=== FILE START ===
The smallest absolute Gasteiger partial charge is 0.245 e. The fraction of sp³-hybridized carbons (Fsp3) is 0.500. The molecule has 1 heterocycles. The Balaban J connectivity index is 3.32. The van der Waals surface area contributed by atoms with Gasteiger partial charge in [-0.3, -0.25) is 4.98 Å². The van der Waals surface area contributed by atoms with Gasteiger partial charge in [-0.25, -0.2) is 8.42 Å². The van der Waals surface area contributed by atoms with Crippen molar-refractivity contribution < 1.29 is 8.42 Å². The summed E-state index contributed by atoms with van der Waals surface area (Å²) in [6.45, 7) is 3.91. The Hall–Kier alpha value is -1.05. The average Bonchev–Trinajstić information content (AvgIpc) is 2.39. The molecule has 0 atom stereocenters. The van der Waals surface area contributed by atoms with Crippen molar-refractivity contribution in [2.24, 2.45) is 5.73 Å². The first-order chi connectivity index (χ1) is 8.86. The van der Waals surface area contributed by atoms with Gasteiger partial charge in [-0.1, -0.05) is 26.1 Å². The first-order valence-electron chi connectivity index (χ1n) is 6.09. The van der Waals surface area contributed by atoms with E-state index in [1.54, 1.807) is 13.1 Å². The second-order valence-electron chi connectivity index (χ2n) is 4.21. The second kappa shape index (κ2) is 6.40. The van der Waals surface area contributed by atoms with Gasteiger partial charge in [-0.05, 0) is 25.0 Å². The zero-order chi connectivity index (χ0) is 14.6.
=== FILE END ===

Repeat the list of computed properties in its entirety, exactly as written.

The smallest absolute Gasteiger partial charge is 0.245 e. The fraction of sp³-hybridized carbons (Fsp3) is 0.500. The molecule has 1 heterocycles. The Balaban J connectivity index is 3.32. The van der Waals surface area contributed by atoms with Gasteiger partial charge in [-0.3, -0.25) is 4.98 Å². The van der Waals surface area contributed by atoms with Gasteiger partial charge in [-0.25, -0.2) is 8.42 Å². The van der Waals surface area contributed by atoms with Crippen molar-refractivity contribution < 1.29 is 8.42 Å². The summed E-state index contributed by atoms with van der Waals surface area (Å²) in [6.45, 7) is 3.91. The Hall–Kier alpha value is -1.05. The average Bonchev–Trinajstić information content (AvgIpc) is 2.39. The molecule has 0 atom stereocenters. The van der Waals surface area contributed by atoms with Crippen molar-refractivity contribution in [2.24, 2.45) is 5.73 Å². The first-order chi connectivity index (χ1) is 8.86. The van der Waals surface area contributed by atoms with Gasteiger partial charge in [-0.1, -0.05) is 26.1 Å². The first-order valence-electron chi connectivity index (χ1n) is 6.09. The van der Waals surface area contributed by atoms with E-state index in [1.54, 1.807) is 13.1 Å². The second-order valence-electron chi connectivity index (χ2n) is 4.21. The second kappa shape index (κ2) is 6.40. The van der Waals surface area contributed by atoms with Gasteiger partial charge in [-0.05, 0) is 25.0 Å². The zero-order chi connectivity index (χ0) is 14.6.